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Taking contactless to a new level

05/06/2020

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During the past few months, with lockdowns and physical venues closed, the need for more digital solutions was exacerbated. Tasks that previously were fairly simple - like proving who we are - suddenly became a process spanning not just days but weeks. 

Contactless - Not just for payments

Contactless goes beyond paying with a credit/debit card or an eWallet. Contactless underpins the new way of doing things; avoiding physical contact. This translated in an eCommerce boom, but it also made us painfully aware of all the services that are not yet digitised. 

Digitalisation will have to pace up: 

  • So that services become resilient to a new lockdown, allowing countries to “run” without being taken off-guard.
  • New expectations have to be met. People will prefer contactless, doing as many things as they can from the safety of their homes, or without touching. 

When simple tasks became complex

With lockdowns and social distancing, things that should be simple became incredibly complex and time-consuming. A simple task to prove my identity via a paper document became quite a trek. 

  1. I had to photocopy my passport - luckily, I did not run out of ink in my printer, that came later. 
  2. Then I phoned the town hall to persuade them to open and make an appointment with me so that they could authenticate the photocopy of my ID doc.
  3. Next, I waited for the post office to reopen – which it did a few days after - so that I could send the letter with the paperwork proving my identity. 
  4. After that, it was a 5-week wait for the letter to arrive at its destination, abroad. 

Of course, this is an extreme case in completely unprecedented circumstances. However, the “stress test” tells us a lot about how we could improve services everywhere and make our economies and services more resilient. 

En route to digital identities?

When everything changed eCommerce businesses were ready and could absorb a black-Friday like activity increase with short turn-around. Services requiring face to face interactions were not. Much of the issues that surfaced during this time could have been avoided if digital identities were used at a larger scale.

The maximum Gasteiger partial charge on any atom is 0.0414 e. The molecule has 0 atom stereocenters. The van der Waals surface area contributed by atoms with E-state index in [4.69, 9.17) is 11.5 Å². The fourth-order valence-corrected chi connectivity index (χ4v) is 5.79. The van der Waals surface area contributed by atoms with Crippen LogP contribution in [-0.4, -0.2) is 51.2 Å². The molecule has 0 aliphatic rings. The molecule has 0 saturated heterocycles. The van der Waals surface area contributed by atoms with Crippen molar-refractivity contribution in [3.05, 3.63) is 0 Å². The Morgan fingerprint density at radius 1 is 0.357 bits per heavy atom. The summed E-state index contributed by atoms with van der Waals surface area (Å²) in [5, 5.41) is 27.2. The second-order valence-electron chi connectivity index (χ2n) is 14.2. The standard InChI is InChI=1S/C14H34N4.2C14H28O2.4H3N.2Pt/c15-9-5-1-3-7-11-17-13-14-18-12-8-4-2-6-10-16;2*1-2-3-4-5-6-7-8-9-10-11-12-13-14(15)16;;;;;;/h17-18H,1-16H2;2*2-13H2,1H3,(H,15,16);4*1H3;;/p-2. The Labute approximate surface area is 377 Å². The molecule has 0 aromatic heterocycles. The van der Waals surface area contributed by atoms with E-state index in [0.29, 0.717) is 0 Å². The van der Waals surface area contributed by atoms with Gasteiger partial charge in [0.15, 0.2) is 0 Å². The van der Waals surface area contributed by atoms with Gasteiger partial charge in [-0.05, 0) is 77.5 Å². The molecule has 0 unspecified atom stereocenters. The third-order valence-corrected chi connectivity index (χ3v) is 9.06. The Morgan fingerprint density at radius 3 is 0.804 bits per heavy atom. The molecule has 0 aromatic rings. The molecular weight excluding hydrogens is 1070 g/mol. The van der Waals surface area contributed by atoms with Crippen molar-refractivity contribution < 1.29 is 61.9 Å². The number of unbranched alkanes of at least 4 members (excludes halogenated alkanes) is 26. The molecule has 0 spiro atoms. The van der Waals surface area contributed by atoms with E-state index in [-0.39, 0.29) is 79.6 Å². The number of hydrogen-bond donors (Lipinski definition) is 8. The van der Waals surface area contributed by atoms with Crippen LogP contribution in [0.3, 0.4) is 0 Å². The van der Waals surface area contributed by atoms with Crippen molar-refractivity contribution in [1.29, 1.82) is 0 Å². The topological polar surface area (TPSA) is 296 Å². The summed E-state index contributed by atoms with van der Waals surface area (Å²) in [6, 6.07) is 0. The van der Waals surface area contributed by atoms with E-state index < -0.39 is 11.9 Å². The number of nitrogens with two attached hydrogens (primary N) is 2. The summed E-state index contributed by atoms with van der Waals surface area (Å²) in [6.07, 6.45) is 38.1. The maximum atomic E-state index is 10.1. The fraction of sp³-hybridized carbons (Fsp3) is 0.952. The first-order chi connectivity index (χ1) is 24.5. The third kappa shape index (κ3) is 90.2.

Digital identities should be the corner-stone of the new normal economy; the trust foundation. These are not thoughts just brought on by sudden change spurred by Covid-19. We actually published our thoughts on the topic in a white paper that we released with the EPA just before the crisis started.

A revised PSD2 - i.e. a new PSD3 - should facilitate digital identities, in time. The Strong Customer Authentication from PSD2 could be a good blueprint to be used in many other services than banking. 

The experience with digital ID in the Nordics is interesting to look at. They are leading the way in Europe with their Bank-Id initiatives: Digital IDs were provided by banks but was made possible thanks to government backing, guidance and control. 

As a result, digital identities are used for many services beyond banking and other financial services. And it has greatly simplified the lives of their citizens while increasing efficiency throughout the process. 

With digital IDs and appropriate controls, the second-hand car selling process was completely redesigned in Norway: Buyers and sellers of second-hand cars can do everything online without contact or paper circulation, from contract through to financing, payment and even registration of the car with the new owner. 

The EBA is due to review SCA and its return on experience in 2021. It might be delayed, but ideas of how SCA could be extended to other financial services, and maybe to other sectors, are already emerging.